For histological analysis of tissue from R26[CA]30SYNbglA mice, CUBIC-based tissue clearing was reversed by overnight incubation in PBS at 4°C. Paraffin processing was performed using a butanol clearing protocol, to maintain the histochemical magenta staining. Briefly, tissue was placed in a cassette and immersed in 70% ethanol (2 h), 96% ethanol (2 h), 100% ethanol (2 h) and finally transferred to n-butanol for 2 h before paraffin wax embedding. Paraffin wax-embedded sections (4-6 µm) were de-waxed in xylene (3×2 min washes) and processed as described above. Primary antibodies used for immunohistochemistry on paraffin slides were: rabbit anti-SMA (Abcam, ab5694, 1:200) and rabbit anti-E-cadherin (Cell Signaling, 3195, 1:50). Goat anti-rabbit HRP-conjugated secondary antibody (Jackson ImmunoResearch) was used at a dilution of 1:250.
Clonal analysis method
A cell neighbour analysis was used to analyse labelling outcomes in this study and is described in detail in the supplementary Materials and Methods. Briefly, we created z-projections of randomly selected 3D image stacks containing label-positive cells. For all cells within each region, the lineage of the closest same-colour neighbour was recorded as either ‘same’ or ‘different’ by manual scoring. GFP, YFP, RFP and far red channels were imaged for each image sequence.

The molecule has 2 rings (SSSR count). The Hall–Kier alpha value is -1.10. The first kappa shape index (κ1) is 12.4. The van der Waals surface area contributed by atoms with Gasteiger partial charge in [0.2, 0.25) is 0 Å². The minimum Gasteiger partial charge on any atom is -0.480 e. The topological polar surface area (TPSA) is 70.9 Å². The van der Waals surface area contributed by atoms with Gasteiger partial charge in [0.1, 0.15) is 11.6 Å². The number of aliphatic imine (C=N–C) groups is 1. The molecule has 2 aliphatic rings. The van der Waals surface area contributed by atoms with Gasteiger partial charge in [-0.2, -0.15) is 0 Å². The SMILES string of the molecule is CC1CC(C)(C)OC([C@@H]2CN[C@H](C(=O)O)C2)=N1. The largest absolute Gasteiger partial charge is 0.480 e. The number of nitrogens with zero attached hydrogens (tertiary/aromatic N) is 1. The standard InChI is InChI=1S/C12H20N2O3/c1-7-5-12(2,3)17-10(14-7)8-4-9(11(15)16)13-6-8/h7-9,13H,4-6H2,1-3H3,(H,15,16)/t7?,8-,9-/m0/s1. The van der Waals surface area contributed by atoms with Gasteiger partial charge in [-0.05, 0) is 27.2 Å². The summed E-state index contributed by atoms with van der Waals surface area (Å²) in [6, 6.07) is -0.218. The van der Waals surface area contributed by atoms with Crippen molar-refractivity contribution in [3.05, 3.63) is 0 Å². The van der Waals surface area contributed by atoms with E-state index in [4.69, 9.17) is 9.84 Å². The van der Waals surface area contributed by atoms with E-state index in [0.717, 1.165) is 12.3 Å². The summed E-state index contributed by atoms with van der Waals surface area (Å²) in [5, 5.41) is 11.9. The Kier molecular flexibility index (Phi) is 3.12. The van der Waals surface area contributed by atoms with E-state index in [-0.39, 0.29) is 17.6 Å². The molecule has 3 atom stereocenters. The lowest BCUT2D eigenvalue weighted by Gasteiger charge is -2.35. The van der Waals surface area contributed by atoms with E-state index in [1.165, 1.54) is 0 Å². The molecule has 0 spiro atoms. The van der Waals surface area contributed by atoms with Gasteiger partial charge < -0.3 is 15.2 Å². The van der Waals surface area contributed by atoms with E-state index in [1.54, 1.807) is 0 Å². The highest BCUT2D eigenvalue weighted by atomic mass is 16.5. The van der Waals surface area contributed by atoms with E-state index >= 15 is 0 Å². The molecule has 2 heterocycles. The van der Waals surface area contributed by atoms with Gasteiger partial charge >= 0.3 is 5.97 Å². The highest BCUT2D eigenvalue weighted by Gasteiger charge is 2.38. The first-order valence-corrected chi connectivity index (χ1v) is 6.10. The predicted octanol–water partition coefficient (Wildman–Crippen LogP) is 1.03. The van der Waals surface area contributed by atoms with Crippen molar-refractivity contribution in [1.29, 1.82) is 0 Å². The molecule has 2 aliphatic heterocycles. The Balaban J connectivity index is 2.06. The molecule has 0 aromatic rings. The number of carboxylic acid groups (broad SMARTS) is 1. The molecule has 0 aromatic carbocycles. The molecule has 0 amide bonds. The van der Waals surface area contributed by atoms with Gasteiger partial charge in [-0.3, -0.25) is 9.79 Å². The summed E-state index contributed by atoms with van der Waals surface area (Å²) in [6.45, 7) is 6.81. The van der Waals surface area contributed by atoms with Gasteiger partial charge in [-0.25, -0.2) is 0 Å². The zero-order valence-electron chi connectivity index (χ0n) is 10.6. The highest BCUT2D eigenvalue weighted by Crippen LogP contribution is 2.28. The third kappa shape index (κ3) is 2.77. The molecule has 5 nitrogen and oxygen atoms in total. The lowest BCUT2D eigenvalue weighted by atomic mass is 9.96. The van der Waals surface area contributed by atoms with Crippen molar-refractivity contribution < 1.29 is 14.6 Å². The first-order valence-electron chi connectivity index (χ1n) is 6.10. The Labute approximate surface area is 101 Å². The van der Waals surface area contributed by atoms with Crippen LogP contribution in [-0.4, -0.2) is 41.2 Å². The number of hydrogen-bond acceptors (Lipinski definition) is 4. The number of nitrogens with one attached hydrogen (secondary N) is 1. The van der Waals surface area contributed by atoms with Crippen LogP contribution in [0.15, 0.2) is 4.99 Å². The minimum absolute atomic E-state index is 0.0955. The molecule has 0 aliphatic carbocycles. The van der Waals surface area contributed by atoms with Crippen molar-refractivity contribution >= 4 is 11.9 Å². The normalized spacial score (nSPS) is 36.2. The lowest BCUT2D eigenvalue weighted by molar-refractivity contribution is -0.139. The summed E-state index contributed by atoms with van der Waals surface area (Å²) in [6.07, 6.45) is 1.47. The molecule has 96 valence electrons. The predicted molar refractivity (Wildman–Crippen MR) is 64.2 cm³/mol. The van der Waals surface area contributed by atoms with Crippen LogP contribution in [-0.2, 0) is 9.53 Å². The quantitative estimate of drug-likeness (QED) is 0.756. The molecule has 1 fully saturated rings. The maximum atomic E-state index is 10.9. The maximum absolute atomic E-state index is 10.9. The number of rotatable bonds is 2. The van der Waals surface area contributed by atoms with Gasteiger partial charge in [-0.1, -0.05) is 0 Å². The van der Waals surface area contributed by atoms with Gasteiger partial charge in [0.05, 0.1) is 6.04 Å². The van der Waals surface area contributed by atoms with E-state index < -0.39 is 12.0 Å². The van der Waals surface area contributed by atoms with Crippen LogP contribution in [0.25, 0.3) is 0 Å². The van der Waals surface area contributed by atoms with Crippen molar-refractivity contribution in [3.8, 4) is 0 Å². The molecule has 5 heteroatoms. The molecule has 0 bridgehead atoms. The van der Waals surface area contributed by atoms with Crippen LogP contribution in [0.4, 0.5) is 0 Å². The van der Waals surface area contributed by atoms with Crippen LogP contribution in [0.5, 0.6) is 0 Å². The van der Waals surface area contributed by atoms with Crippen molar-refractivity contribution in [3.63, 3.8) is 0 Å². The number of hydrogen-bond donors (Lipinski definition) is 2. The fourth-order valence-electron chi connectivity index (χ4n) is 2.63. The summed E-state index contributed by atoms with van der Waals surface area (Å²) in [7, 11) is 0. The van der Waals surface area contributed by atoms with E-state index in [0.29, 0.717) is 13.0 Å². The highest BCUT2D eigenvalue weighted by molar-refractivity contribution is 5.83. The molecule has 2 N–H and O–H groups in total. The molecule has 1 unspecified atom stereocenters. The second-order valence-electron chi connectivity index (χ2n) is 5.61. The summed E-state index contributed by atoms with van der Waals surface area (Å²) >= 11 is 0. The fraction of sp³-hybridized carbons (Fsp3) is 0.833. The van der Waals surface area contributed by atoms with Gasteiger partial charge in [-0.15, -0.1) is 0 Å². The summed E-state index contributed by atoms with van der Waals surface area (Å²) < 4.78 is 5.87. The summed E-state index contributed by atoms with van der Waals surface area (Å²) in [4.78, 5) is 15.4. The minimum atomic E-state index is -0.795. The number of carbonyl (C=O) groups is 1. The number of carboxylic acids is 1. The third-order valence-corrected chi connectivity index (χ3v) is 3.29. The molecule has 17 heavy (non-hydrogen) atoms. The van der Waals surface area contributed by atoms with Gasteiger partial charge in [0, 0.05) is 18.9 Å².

We thank the Department of Pathology Biological Services Unit for help with animal work and H. Skelton for help with histology. All work was performed at the Cambridge Advanced Imaging Centre with support from Drs Leila Muresan, Kevin O'Holleran and Martin Lenz. We also thank Drs Ueda and Susaki (RIKEN Quantitative Biology Center) for their assistance with CUBIC-based tissue clearing.
Conceptualization: B.L.-L., F.M.D., C.J.W.; Methodology: B.L.-L., F.M.D.,; Validation: B.L.-L., F.M.D., O.B.H., J.R.H.; Formal analysis: B.L.-L., F.M.D.; Investigation: B.L.-L., F.M.D., O.B.H., J.R.H.; Resources: C.J.W.; Writing - original draft: B.L.-L., F.M.D.; Writing - review & editing: B.L.-L., F.M.D., O.B.H., C.J.W.; Supervision: C.J.W.; Funding acquisition: C.J.W.
This work was supported by the Medical Research Council (MR/J001023/1 to C.J.W. and B.L.-L., and MR/N022963/1 to C.J.W. and J.R.H.], the National Health and Medical Research Council [1071074 and 1141008 to F.M.D.] and the Wellcome Trust [105377/Z/14/Z to O.B.H.]. Deposited in PMC for immediate release.
The authors declare no competing or financial interests.